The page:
Dow Chemical helps local schools dispose of chemicals
By Rebecca Burk / L’Observateur / May 25, 1998
Sandra Smith, a chemistry teacher at East St. John High School, wouldn’tknow what to do with old chemicals students used in her labs all year if there weren’t free programs to dispose of the unrecyclable wastes.
“You can’t put the liquid in the sink or in the trash can,” she said. “And theacids we have to store in containers.”About 23 tons of this type of hazardous, used chemicals were collected for disposal from more than 400 high school and middle school labs in the state by the Dow Chemical Company’s Louisiana Operations.
And several of the schools participating were River Parishes schools in St. John the Baptist and St. Charles parishes.Danielle Barrois, West St. John chemistry teacher, said the program helpsthe schools immensely.
“I think it’s a very good program,” she said. “I would believe it savesmoney. It cuts out us trying to find a way to dispose it ourselves. And itsaves not only money but time.”The program, a cooperative effort between the Louisiana State Department of Environmental Quality, Louisiana Chemical Association, Chemical Waste Management and Dow, is the only one of its kind in the country that offers free disposal of used chemicals to high schools, said Wiley Fisackerly, Dow senior environmental engineer. “We launched it 12 years ago to helpchemistry teachers dispose of used materials from chemistry experiments in a safe and environmentally sound manner,” he said.
Dow sends containers for the chemicals to the schools and the teachers take it from there.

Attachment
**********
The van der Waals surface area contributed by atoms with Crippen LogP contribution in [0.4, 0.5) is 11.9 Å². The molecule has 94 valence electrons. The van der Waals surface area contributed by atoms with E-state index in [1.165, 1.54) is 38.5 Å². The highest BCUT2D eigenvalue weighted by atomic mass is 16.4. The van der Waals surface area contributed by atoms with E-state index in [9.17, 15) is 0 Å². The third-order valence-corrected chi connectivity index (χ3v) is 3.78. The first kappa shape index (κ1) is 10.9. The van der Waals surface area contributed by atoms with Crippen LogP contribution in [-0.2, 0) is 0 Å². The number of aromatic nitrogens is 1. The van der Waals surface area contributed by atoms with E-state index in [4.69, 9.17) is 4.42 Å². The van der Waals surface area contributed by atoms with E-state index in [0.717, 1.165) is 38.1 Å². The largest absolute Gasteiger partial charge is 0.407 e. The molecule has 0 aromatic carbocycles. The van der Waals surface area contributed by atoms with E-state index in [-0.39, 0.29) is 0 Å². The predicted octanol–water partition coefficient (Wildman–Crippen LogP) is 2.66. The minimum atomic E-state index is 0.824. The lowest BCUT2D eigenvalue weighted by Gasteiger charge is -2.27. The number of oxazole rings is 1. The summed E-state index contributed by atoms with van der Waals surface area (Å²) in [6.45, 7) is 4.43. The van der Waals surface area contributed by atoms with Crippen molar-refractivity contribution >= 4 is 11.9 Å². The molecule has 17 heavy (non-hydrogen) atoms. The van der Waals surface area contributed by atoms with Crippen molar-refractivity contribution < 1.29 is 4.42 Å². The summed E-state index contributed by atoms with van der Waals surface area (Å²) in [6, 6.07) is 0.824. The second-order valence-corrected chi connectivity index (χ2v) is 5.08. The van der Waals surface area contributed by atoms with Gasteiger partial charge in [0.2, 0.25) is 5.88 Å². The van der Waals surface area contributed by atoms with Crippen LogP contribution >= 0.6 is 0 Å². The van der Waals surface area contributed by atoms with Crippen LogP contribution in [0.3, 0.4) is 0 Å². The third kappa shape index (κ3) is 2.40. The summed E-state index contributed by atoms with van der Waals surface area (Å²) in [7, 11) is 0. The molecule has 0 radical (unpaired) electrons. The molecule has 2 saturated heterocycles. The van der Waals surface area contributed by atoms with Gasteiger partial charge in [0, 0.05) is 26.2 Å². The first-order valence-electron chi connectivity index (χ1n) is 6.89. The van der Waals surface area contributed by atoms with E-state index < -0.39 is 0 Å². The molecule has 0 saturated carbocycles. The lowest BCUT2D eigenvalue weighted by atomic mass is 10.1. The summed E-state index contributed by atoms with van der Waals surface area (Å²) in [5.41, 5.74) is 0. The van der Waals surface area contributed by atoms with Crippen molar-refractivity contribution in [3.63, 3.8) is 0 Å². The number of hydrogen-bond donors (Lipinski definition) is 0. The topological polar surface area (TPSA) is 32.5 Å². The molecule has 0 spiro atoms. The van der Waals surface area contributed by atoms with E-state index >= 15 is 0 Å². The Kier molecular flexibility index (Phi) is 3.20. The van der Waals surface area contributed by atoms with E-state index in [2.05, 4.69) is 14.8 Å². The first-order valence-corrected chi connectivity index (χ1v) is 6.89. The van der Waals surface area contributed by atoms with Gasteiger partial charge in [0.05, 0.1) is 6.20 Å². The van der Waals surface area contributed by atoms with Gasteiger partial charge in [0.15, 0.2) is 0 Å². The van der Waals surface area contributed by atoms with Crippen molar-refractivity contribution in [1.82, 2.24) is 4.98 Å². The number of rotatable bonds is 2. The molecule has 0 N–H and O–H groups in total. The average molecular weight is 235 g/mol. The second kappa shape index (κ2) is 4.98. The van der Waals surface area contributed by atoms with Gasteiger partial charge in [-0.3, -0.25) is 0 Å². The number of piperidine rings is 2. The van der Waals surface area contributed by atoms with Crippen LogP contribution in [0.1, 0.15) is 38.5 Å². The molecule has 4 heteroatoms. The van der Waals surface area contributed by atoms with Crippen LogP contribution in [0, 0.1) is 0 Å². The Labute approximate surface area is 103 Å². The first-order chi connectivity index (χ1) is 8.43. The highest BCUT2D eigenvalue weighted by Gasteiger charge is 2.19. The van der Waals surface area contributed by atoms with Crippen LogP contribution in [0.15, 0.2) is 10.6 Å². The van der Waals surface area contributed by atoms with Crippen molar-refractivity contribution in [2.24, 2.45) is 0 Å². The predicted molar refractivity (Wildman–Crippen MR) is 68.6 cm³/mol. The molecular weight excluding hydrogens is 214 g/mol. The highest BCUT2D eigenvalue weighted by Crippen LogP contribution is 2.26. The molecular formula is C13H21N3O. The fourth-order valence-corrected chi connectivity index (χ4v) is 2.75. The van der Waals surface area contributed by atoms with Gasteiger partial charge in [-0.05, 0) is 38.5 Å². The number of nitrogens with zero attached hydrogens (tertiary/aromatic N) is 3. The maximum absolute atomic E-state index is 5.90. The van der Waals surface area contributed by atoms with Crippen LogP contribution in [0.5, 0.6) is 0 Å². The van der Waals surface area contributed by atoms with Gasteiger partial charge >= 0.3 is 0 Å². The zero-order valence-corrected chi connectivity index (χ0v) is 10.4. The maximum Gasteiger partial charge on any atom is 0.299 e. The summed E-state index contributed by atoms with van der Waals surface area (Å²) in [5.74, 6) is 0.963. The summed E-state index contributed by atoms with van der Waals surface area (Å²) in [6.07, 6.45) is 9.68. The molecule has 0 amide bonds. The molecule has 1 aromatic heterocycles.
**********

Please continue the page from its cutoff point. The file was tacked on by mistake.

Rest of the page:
“We have to label the containers and put the chemicals in separate ones,” Smith said. “You can’t mix them.””It’s a plastic container that you put the waste in,” Barrois said. “Youhave to take safety precautions. You have to be cautious to make surenothing spills and wear your goggles and gloves and all that.”Chemistry lab students at East St. John do experiments using acids, basesand metals. A recent experiment involved testing different activities inmetals by using acids and bases, Smith said.
Students use many types of chemicals during the year that are all necessary in understanding science, including phosphoric acid, nitric acid, hydrochloric acid and sodium metal, all of which have to be disposed of.
After the chemicals are collected by Dow, they are placed in its RCRA permitted, on-site hazardous waste incinerator. Over the 12 years theprogram has existed, 302,000 pounds of hazardous materials have been collected from schools and incinerated at Dow.
Smith said many of these chemicals can be used over and over again throughout the year before they are sent away for disposal. “But some ofthese are getting old,” she said, pointing to a shelf of bottles containing used chemicals.
Smith said they usually use the chemicals for a year and then dispose them and buy new ones for the next year.
If it weren’t for the program, experts say an estimated $1,000 a year would have to be spent on used chemical disposal at each high school.
“We don’t know how we would dispose of all of these chemicals,” Smith said. “We would have excess chemicals built up in the lab and possibly aleak, followed by a nice smell. Then we would have to come in and getsomeone to clean it before it became a danger to a student.”
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